Hospitals around the country are carefully rationing the treatments for COVID-19 that have been given to President Trump and those in his inner circle, which remain in very short supply as case counts in the U.S. continue to climb.
Rudy Giuliani said this week that he received the monoclonal antibody treatment manufactured by Regeneron after President Trump ordered his doctor to help the former New York City mayor. After leaving the hospital on Wednesday, Giuliani thanked the physician, Dr. Sean Conley, and credited it with helping him.
But Giuliani isn’t the only one in Trump’s orbit to have gotten the rare treatment. Ben Carson, secretary of housing and urban development, wrote on Facebook last month that, after having been “desperately ill,” Trump “cleared” him for the “monoclonal antibody therapy,” which he said “saved my life.”
And Chris Christie, hospitalized with COVID-19 in October, refused to participate in a trial of a Regeneron treatment out of concern that he would get a placebo, and instead gained access to a drug based on a similar technology manufactured by Eli Lilly.
All received monoclonal antibody treatments manufactured either by Regeneron or Eli Lilly, a scarce and expensive-to-manufacture medicine that has been found to stave off serious disease in early-stage COVID-19 sufferers.
And while Trump and his inner circle have managed to get potentially life-saving doses, the treatment remains extremely hard for most patients to gain access to. Hospitals are rationing the medicines, with some openly admitting that there’s just not enough for those who need the treatment to receive it.
In Utah and Massachusetts, for example, patients need to win a lottery to get the treatment. In Seattle, it’s being given via experimental trials because of the scarcity.
The Department of Health and Human Services bought around 300,000 doses of the treatment from Regeneron, and is distributing it around the country. But at current infection rates, that’s enough to treat little more than the number of new positive case that emerge in a single day in the U.S.
It remains unclear how Giuliani got access to the drug in the face of that massive scarcity. According to HHS statistics, D.C. is being allocated only 108 doses of Regeneron’s treatment per week.
Eric Topol, a cardiologist and professor of molecular medicine at the Scripps Research Institute in San Diego, told TPM that hospitals in that city had just started using the treatment on Thursday.
“The total number of doses that are allocated for California — 5,728 — that’s around how many people there are in that risk category getting sick every day here,” he said.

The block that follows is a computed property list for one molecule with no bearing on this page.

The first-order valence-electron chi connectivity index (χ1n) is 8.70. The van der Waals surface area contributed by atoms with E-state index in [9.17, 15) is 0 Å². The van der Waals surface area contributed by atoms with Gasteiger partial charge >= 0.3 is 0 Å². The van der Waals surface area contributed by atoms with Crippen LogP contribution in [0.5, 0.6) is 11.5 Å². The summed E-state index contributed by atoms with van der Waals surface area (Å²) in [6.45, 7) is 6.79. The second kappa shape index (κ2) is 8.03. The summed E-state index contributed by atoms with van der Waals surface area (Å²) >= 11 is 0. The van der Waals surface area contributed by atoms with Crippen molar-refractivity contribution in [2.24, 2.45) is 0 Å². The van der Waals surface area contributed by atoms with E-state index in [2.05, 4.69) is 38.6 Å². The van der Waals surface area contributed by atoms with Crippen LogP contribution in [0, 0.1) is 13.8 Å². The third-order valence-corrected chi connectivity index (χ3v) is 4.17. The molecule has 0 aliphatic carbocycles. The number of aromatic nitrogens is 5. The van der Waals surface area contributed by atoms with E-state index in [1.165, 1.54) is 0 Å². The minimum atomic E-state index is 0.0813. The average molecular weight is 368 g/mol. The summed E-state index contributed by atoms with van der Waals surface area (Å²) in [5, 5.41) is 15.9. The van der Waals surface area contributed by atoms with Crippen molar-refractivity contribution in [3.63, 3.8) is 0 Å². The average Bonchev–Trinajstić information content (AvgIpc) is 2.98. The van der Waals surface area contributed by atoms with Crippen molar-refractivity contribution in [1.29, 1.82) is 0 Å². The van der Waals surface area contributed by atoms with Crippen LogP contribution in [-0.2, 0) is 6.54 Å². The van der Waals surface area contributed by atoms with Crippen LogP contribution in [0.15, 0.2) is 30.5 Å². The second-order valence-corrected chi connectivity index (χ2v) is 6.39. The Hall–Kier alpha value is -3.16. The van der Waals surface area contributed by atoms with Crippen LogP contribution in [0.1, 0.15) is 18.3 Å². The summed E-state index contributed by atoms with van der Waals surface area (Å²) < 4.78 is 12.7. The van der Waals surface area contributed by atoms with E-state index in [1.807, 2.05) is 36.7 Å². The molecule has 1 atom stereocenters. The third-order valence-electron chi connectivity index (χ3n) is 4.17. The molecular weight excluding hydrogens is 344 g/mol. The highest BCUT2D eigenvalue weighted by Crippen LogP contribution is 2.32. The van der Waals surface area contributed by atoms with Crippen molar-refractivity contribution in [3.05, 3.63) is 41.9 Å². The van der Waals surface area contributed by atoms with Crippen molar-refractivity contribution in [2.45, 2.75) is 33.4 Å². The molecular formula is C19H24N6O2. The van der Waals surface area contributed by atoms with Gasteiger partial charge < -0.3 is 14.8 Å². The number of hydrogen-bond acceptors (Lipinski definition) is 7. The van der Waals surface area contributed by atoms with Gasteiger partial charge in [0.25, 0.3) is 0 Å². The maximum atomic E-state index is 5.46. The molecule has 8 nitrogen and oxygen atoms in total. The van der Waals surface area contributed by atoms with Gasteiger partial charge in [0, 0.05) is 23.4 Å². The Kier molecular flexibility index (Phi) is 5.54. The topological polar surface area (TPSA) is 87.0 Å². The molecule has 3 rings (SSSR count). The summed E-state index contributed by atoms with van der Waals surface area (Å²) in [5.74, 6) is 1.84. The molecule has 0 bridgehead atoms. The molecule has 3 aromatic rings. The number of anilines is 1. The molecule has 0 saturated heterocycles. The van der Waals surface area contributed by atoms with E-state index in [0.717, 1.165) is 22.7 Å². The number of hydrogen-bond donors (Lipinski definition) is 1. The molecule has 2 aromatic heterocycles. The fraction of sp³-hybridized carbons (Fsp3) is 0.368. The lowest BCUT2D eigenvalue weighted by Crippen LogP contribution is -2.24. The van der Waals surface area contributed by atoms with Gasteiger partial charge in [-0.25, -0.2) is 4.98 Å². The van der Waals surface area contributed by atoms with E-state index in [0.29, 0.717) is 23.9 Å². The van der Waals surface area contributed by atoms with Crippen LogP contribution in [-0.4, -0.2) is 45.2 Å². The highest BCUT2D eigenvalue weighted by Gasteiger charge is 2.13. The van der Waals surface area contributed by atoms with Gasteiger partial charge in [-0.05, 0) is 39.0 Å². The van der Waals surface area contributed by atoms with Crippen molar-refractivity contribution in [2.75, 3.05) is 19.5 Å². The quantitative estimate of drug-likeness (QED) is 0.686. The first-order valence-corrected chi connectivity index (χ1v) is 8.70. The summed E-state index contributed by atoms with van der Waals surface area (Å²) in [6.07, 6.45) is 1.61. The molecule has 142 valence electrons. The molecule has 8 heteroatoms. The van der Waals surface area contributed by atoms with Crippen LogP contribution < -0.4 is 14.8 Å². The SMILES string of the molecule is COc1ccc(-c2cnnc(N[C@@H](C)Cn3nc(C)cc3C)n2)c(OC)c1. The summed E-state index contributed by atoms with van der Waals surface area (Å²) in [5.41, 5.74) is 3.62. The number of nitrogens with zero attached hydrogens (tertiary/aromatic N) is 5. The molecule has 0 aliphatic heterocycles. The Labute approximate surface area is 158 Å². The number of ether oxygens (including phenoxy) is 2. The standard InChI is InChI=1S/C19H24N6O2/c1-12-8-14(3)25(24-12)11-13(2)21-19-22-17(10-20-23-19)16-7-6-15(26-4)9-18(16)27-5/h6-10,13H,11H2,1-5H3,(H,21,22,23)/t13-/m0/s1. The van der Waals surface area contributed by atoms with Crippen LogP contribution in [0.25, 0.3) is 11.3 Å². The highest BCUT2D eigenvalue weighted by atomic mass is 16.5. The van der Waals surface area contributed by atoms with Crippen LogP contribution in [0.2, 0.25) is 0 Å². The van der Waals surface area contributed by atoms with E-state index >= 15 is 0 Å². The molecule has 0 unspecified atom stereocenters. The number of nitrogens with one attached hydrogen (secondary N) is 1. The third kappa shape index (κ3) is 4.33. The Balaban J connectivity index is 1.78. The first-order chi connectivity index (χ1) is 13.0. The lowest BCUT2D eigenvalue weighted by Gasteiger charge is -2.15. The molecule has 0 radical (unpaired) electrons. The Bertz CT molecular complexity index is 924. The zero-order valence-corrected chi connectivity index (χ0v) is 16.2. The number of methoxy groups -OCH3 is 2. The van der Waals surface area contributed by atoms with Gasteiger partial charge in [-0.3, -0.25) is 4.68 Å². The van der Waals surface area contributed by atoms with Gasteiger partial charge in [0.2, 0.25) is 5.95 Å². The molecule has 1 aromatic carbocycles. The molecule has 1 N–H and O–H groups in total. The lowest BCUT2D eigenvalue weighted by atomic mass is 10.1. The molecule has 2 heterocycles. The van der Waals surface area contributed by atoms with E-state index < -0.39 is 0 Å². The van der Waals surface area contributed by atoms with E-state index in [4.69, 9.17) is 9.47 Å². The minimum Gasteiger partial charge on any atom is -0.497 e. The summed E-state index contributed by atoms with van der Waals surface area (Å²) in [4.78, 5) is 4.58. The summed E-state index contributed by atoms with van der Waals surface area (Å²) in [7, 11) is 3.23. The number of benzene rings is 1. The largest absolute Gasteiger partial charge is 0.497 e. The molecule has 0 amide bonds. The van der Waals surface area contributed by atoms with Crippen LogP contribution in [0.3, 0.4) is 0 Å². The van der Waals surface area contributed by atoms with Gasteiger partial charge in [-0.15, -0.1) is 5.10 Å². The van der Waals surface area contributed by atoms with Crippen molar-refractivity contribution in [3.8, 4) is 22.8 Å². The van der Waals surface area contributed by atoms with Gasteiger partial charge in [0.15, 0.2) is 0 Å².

TPM found that various hospitals around the country are rationing the medicine, which the FDA recommends be used for people 65 and older, with a BMI of 35 and above. The New York Times reported that some FDA officials are concerned about how people connected to Trump have managed to get access to the treatments.
In Boston, Brigham and Women’s Hospital sent an email to staff saying “our ability to provide infusions of these therapies will be limited initially.”
According to the internal email, obtained by TPM, doctors will for now only use the medicine on those 65 and older or who have a BMI of 35 and up. But even within that group, the email informed staff, access will have to be limited.
“We will not be able to offer spots to all patients that meet these criteria, and will allocate spots by lottery with a certain number of spots in the lottery open only to patients who are socially vulnerable,” the email reads.
Hospitals in Utah are doing the same. Vanderbilt University Medical Center has the treatment but is rationing it, according to Dr. William Schaffner, a professor of preventive medicine at Vanderbilt. And in Washington state, at least two hospitals are providing the treatment to patients only as a part of ongoing clinical trials due to scarcity.
“It’s unavailable at the two hospitals I’m affiliated with unless you’re in a trial,” said Liam Yore, a Seattle ER doctor and immediate past president of the Washington chapter of the American College of Emergency Physicians.
In addition to scarcity, hospitals face another complicating factor in the time it takes to administer the treatment.
The FDA says that it takes over an hour to inject the monoclonal antibodies via an IV hookup.
“The facilities are not well set up yet,” Topol said, adding that areas which were hard-hit are finding difficulty making the space to feed the treatment to patients intravenously.
He added that he was baffled that those in Trump’s inner circle appear to have received the treatment.
“They have been superspreaders, denounced the public health mitigation strategies, and they are the few people getting this treatment, and they’re bragging about how it saved their lives,” Topol said. “In my view, its reprehensible — it’s bad enough that they got special treatment, but then they have to brag about it.”